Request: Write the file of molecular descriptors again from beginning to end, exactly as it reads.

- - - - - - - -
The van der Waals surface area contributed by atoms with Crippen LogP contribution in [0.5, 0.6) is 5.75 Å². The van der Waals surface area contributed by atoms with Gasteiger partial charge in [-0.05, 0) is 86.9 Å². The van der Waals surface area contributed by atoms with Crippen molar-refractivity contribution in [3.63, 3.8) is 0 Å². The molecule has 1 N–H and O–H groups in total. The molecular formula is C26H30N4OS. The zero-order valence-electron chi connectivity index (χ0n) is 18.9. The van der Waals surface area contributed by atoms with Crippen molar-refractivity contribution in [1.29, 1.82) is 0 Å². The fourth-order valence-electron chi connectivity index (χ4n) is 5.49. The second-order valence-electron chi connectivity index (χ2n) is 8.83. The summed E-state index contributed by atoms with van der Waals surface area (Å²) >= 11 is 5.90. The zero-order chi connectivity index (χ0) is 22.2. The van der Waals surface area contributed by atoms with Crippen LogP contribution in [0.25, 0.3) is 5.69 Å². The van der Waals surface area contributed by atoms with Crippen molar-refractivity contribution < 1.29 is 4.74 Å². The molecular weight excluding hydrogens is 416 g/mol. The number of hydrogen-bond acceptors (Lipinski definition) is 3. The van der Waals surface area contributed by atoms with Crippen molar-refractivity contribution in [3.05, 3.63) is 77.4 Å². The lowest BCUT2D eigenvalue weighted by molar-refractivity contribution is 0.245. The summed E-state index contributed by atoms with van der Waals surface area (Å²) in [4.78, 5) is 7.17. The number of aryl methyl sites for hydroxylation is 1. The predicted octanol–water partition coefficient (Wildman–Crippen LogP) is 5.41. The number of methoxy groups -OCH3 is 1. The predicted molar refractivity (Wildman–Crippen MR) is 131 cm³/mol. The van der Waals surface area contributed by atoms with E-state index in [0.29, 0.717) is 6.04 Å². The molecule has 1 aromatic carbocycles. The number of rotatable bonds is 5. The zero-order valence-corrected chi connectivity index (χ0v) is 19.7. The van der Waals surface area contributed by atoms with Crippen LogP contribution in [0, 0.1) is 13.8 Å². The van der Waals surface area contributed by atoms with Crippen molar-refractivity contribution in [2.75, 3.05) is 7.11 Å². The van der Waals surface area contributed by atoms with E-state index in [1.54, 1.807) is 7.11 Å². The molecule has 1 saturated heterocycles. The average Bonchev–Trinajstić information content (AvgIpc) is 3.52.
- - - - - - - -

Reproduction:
The van der Waals surface area contributed by atoms with Crippen LogP contribution in [0.5, 0.6) is 5.75 Å². The van der Waals surface area contributed by atoms with Gasteiger partial charge in [-0.05, 0) is 86.9 Å². The van der Waals surface area contributed by atoms with Crippen molar-refractivity contribution in [3.63, 3.8) is 0 Å². The molecule has 1 N–H and O–H groups in total. The molecular formula is C26H30N4OS. The zero-order valence-electron chi connectivity index (χ0n) is 18.9. The van der Waals surface area contributed by atoms with Crippen molar-refractivity contribution in [1.29, 1.82) is 0 Å². The fourth-order valence-electron chi connectivity index (χ4n) is 5.49. The second-order valence-electron chi connectivity index (χ2n) is 8.83. The summed E-state index contributed by atoms with van der Waals surface area (Å²) >= 11 is 5.90. The zero-order chi connectivity index (χ0) is 22.2. The van der Waals surface area contributed by atoms with Crippen LogP contribution in [0.25, 0.3) is 5.69 Å². The van der Waals surface area contributed by atoms with Crippen molar-refractivity contribution < 1.29 is 4.74 Å². The molecular weight excluding hydrogens is 416 g/mol. The number of hydrogen-bond acceptors (Lipinski definition) is 3. The van der Waals surface area contributed by atoms with Crippen molar-refractivity contribution in [3.05, 3.63) is 77.4 Å². The lowest BCUT2D eigenvalue weighted by molar-refractivity contribution is 0.245. The summed E-state index contributed by atoms with van der Waals surface area (Å²) in [4.78, 5) is 7.17. The number of aryl methyl sites for hydroxylation is 1. The predicted octanol–water partition coefficient (Wildman–Crippen LogP) is 5.41. The number of methoxy groups -OCH3 is 1. The predicted molar refractivity (Wildman–Crippen MR) is 131 cm³/mol. The van der Waals surface area contributed by atoms with E-state index in [0.29, 0.717) is 6.04 Å². The molecule has 1 aromatic carbocycles. The number of rotatable bonds is 5. The zero-order valence-corrected chi connectivity index (χ0v) is 19.7. The van der Waals surface area contributed by atoms with Crippen LogP contribution in [0, 0.1) is 13.8 Å². The van der Waals surface area contributed by atoms with Crippen molar-refractivity contribution in [2.75, 3.05) is 7.11 Å². The van der Waals surface area contributed by atoms with E-state index in [1.54, 1.807) is 7.11 Å². The molecule has 1 saturated heterocycles. The average Bonchev–Trinajstić information content (AvgIpc) is 3.52.